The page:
When a triangle affronts religious beliefs
The refusal to use the devices on buggies signals a larger clash between religious rights and safety.
Jonas Miller doesn't get it. How in William Penn's land of religious toleration can the state force him to stand out, to be ostentatious even, in the face of his generations-old Amish values of humility and quiet?
Mary Ann Ambrisco doesn't get it either. How in the same state of Pennsylvania, where she must keep her car inspected and carry insurance can another citizen be allowed to ignore road rules and risk harm to himself or others?
Both Mr. Miller and Ms. Ambrisco are talking about a simple orange triangle, which state law requires on the backs of all slow-moving vehicles.
The ultratraditional Swartzentruber sect of Amish living in western Pennsylvania refuse to use the triangles on their horse-drawn buggies. The police have ticketed them, but they've resisted paying the fines. One farmer has even gone to jail as a result.
Matters came to a head when 19 Amish, responsible for a total of 24 tickets issued by state police in the past 12 months, appeared in Cambria County Court last month, defended by lawyers who were secured by the American Civil Liberties Union. All are due back here today to hear from traffic-safety experts arguing for each side.
The court will consider whether the safety of the public indeed requires the Amish to use the triangle or whether another measure might accomplish the same end. But the case is also the latest involving the Amish to raise much broader questions about the clash of religious rights and public safety. The question of which interest should take precedence, in fact, will likely propel the case far beyond little Ebensburg and into appeal in a larger court.
"Public safety versus religion: That issue's been debated since the Founding Fathers were around," says Cambria County District Attorney Dave Tulowitzki, who is arguing the case for the state. "I'm sure the case will go to the state Supreme Court, at the very least."
The approximately 80 Swartzentrubers, who came here from Ohio five years ago, travel these spectacular Allegheny hills in simple black buggies, often traveling just 10 to 15 miles a day at a crawl. Cars whiz by, some tooting the horn in greeting, a rare one intentionally startling the horses.
The Amish hope motorists drive slowly, and they try to pull aside onto the narrow shoulders of the road when they hear a car coming. Although they hang lanterns from their vehicles to provide some illumination, they believe their ultimate destiny is in the hands of God.
Even driving slowly, Ambrisco says it's hard to see the buggies at night and in the early mornings. "If it's real foggy, that's when it's scary. All of a sudden, you're upon them."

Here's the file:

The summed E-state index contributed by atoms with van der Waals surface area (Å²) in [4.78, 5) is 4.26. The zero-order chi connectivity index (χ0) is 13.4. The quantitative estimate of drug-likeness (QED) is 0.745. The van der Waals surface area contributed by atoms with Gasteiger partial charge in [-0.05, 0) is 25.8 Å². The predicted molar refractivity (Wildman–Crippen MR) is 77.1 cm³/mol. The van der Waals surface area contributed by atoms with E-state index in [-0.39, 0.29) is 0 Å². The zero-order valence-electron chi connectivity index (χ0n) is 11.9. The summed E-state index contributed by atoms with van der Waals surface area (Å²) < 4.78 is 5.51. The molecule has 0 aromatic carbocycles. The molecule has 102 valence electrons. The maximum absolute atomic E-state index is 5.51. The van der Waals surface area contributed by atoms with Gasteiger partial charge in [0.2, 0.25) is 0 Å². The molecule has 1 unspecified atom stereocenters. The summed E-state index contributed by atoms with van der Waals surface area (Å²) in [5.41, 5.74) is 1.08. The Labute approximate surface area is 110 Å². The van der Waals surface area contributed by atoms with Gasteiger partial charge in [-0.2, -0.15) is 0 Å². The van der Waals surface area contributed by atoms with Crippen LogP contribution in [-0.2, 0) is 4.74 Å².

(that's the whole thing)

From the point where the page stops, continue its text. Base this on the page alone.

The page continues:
Yet she says the issue has caused no divisiveness a sentiment shared by Ebensburg borough manager Dan Penatzer. He says there is "true respect" in the community for the Amish beliefs, and that the non-Amish seem evenly divided on the triangle rule. "The community just wants to see it settled," he said.
Still, the troopers at the Ebensburg state police barracks liken an unmarked buggy to a car driving without taillights a violation of the state motor-vehicle code.
Mr. Tulowitzki, the district attorney, says many motorists have complained to police about near-misses on the winding, often-foggy county roads. But he could point to no accidents between cars and triangle-less buggies resulting in injuries.
To defense attorney Donna Doblick, meanwhile, the matter is clearly one of religious liberty. She believes the sacrifices motorists make by slowing down "pale in comparison" to the potential affront to Amish religious liberties.
While all Amish share the same doctrine, there is no central church government, and sects differ in the amount of technology allowed. The Swartzentrubers, in fact, are the only Amish in Pennsylvania who do not use the triangles.
Other states have allowed Swartzentrubers to use less-offensive reflective tape to outline the back of their buggies. A bill to allow that has been introduced in the Pennsylvania legislature.
In an Ebensburg parking lot one chilly morning recently, Miller set up a table of baskets for sale. He spoke in halting, lilting tones about his buggy. "The English [non-Amish] are just pushing us and pushing us. We're putting the lanterns on already." Now, he is willing to go further and put reflective tape on the back.
But in his heart, he believes his buggy should be as unadorned. "You see this?" He pointed to a black curtain. "It's plain. If I put flowers on it, it isn't plain anymore. If I put pictures on it, it isn't plain."
He adds, "I'm just curious that we get something worked out so everybody gets along. We don't want the English people to be mad at us. We don't want to be mad at them."